10.19.17

Hybrid Material Glows Like Jellyfish

Scientists combine biology, nanotechnology into composites that light up upon chemical stimulation.

Click to enlarge photo. Enlarge Photo

Hybrid composite nanomaterial design inspired by nature. Inspired by the biological resonance energy transfer (BRET) mechanism that jellyfish use to convert blue luminescence to green and generate their distinctive glow (top), scientists have designed enzyme/nanorod hybrid nanomaterials (bottom) that glow red upon chemical stimulation.

The Science

Jellyfish get their beautiful, greenish-blue glow from a chemical reaction. Inspired by this natural process, scientists from Syracuse University designed and built a material that mimics the process. The material combines tiny, synthetic rods and natural enzymes. Combined correctly, these materials yield light. That is, the material glows red when chemically stimulated. It follows a process similar to that in jellyfish.

The Impact

The material produces light without batteries or wall plugs. It shows how to control a bioluminescence process. Detailed analysis of the material offered insight into turning chemical energy into light more efficiently.

Summary

Improving the efficiency of nanoscale energy transfer in quantum dot or quantum rod based systems requires the ability to fine tune variables influencing this process, such as the distance between donor and acceptor, stoichiometry, and donor and acceptor spectral overlap. In most energy transfer cases, quantum dots or rods are used as donors because they efficiently harvest light with broad absorption extending to ultraviolet wavelengths. In this study, scientists created a nanohybrid biotic-abiotic system inspired by nature’s bioluminescent energy transfer (BRET) process. In BRET, the donor is a biomolecule that undergoes chemical stimulation, leading to bioluminescence, which is then transferred to an acceptor biomolecule that emits light. Scientists chose as the donor a luciferase enzyme that emits green light following chemical stimulation and the acceptor as a core-shell nanocrystal designed to absorb and emit in the red spectral region. The results allowed the research team to elucidate the design parameters needed to improve BRET efficiency and to understand the underlying BRET mechanism by the use of a biotic-abiotic nanohybrid system.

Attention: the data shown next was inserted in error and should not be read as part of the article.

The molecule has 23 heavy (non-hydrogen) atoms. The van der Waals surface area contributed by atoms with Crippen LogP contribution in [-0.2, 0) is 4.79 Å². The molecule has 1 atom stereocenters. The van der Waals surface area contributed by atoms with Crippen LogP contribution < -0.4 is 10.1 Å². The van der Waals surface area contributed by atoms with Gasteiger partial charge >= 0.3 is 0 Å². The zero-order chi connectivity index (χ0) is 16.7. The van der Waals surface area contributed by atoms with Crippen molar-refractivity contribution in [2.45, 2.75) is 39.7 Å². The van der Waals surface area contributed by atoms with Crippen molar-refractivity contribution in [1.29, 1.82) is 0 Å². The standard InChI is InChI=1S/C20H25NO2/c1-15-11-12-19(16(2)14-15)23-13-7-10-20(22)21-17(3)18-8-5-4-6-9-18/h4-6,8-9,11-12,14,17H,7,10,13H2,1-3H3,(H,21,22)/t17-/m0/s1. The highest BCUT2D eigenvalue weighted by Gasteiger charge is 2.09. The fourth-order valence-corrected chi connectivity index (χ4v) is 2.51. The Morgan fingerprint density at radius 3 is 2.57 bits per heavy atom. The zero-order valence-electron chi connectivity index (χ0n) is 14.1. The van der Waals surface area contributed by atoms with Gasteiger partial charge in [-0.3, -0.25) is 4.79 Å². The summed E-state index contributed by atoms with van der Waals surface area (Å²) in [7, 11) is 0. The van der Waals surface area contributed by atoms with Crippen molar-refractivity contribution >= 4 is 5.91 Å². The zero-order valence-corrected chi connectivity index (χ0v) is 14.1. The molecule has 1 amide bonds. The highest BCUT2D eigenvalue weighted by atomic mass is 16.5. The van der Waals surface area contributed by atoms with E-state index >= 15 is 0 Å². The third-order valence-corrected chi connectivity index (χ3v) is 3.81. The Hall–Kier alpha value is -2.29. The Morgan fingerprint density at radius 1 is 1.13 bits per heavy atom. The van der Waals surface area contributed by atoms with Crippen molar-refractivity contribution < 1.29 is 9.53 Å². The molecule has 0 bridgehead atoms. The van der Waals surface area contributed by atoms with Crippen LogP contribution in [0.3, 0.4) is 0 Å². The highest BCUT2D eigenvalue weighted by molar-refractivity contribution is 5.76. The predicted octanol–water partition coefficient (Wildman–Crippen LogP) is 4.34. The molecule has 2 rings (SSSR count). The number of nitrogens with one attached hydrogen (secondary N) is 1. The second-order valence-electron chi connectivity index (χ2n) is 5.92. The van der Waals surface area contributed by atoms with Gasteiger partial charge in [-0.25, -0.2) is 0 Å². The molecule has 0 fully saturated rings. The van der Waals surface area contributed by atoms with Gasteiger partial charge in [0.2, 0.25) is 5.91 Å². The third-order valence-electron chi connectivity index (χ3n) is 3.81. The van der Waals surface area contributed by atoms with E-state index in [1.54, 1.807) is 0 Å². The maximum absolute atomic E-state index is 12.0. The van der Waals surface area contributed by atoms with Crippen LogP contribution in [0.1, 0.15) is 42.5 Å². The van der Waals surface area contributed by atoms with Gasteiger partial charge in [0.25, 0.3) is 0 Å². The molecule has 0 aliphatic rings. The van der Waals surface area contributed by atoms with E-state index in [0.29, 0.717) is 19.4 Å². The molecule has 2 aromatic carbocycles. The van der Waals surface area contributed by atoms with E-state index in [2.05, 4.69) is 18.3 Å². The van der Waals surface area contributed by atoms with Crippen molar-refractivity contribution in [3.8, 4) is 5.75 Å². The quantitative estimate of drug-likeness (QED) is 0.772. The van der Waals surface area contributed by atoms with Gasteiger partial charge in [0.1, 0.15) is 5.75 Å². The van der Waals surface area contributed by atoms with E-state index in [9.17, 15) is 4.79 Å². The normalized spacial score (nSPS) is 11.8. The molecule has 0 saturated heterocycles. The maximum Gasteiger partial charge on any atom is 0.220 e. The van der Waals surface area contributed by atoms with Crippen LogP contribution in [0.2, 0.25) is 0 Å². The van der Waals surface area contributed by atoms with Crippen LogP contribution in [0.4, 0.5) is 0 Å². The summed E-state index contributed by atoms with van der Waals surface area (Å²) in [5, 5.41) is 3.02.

Contact

Mathew M. Maye
Department of Chemistry, Syracuse University, Syracuse New York
mmmaye@syr.edu

Grace Webster
Center for Functional Nanomaterials, Brookhaven National Laboratory
gwebster@bnl.gov

Funding

This research was supported by the Air Force Office of Scientific Research. This research used resources of the Center for Functional Nanomaterials, which is a U.S. Department of Energy Office of Science user facility, at Brookhaven National Laboratory.

Publications

R. Alam, L.M. Karam, T.L. Doane, K. Coopersmith, D.M. Fontaine, B.R. Branchini, and M.M. Maye, “Probing bioluminescence resonance energy transfer in quantum rod–luciferase nanoconjugatesExternal link.”ACS Nano 10, 1969 (2016). [DOI: 10.1021/acsnano.5b05966]

Related Links

Phys.org article: Syracuse chemists combine biology, nanotechnology to create alternate energy sourceExternal link

Highlight Categories

Program: BES, SUF

Performer/Facility: University, SC User Facilities, BES User Facilities, CFN

Additional: Collaborations, Non-DOE Interagency Collaboration

Last modified: 10/25/2017 4:58:33 PM